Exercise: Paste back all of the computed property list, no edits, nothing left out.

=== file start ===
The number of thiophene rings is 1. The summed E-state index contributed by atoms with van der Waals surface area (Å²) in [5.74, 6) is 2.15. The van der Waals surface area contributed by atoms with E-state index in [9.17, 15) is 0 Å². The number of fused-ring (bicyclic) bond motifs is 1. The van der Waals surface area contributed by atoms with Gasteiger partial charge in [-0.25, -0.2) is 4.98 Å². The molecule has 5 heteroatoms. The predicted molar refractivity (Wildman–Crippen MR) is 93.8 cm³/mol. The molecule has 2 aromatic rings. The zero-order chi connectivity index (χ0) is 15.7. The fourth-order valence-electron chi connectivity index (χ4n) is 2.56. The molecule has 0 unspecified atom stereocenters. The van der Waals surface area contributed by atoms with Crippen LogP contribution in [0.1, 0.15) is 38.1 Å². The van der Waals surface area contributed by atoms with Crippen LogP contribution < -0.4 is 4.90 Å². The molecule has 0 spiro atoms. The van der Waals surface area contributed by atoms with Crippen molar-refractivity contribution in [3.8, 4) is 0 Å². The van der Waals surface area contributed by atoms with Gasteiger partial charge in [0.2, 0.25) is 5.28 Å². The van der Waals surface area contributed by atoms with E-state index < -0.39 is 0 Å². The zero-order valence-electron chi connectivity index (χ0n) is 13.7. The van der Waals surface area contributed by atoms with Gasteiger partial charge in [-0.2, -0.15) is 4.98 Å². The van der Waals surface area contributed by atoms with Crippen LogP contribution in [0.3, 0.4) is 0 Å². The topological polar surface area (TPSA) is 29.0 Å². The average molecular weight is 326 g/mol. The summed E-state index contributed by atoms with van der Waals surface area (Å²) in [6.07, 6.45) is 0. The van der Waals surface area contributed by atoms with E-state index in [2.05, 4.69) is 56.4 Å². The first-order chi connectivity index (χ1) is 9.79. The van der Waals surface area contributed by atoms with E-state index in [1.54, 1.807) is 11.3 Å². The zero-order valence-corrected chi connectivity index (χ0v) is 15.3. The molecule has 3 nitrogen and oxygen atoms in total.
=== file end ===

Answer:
The number of thiophene rings is 1. The summed E-state index contributed by atoms with van der Waals surface area (Å²) in [5.74, 6) is 2.15. The van der Waals surface area contributed by atoms with E-state index in [9.17, 15) is 0 Å². The number of fused-ring (bicyclic) bond motifs is 1. The van der Waals surface area contributed by atoms with Gasteiger partial charge in [-0.25, -0.2) is 4.98 Å². The molecule has 5 heteroatoms. The predicted molar refractivity (Wildman–Crippen MR) is 93.8 cm³/mol. The molecule has 2 aromatic rings. The zero-order chi connectivity index (χ0) is 15.7. The fourth-order valence-electron chi connectivity index (χ4n) is 2.56. The molecule has 0 unspecified atom stereocenters. The van der Waals surface area contributed by atoms with Crippen LogP contribution in [0.1, 0.15) is 38.1 Å². The van der Waals surface area contributed by atoms with Crippen LogP contribution < -0.4 is 4.90 Å². The molecule has 0 spiro atoms. The van der Waals surface area contributed by atoms with Crippen molar-refractivity contribution in [3.8, 4) is 0 Å². The van der Waals surface area contributed by atoms with Gasteiger partial charge in [0.2, 0.25) is 5.28 Å². The van der Waals surface area contributed by atoms with E-state index < -0.39 is 0 Å². The zero-order valence-electron chi connectivity index (χ0n) is 13.7. The van der Waals surface area contributed by atoms with Gasteiger partial charge in [-0.2, -0.15) is 4.98 Å². The van der Waals surface area contributed by atoms with Crippen LogP contribution in [0.3, 0.4) is 0 Å². The topological polar surface area (TPSA) is 29.0 Å². The average molecular weight is 326 g/mol. The summed E-state index contributed by atoms with van der Waals surface area (Å²) in [6.07, 6.45) is 0. The van der Waals surface area contributed by atoms with E-state index in [2.05, 4.69) is 56.4 Å². The first-order chi connectivity index (χ1) is 9.79. The van der Waals surface area contributed by atoms with E-state index in [1.54, 1.807) is 11.3 Å². The zero-order valence-corrected chi connectivity index (χ0v) is 15.3. The molecule has 3 nitrogen and oxygen atoms in total.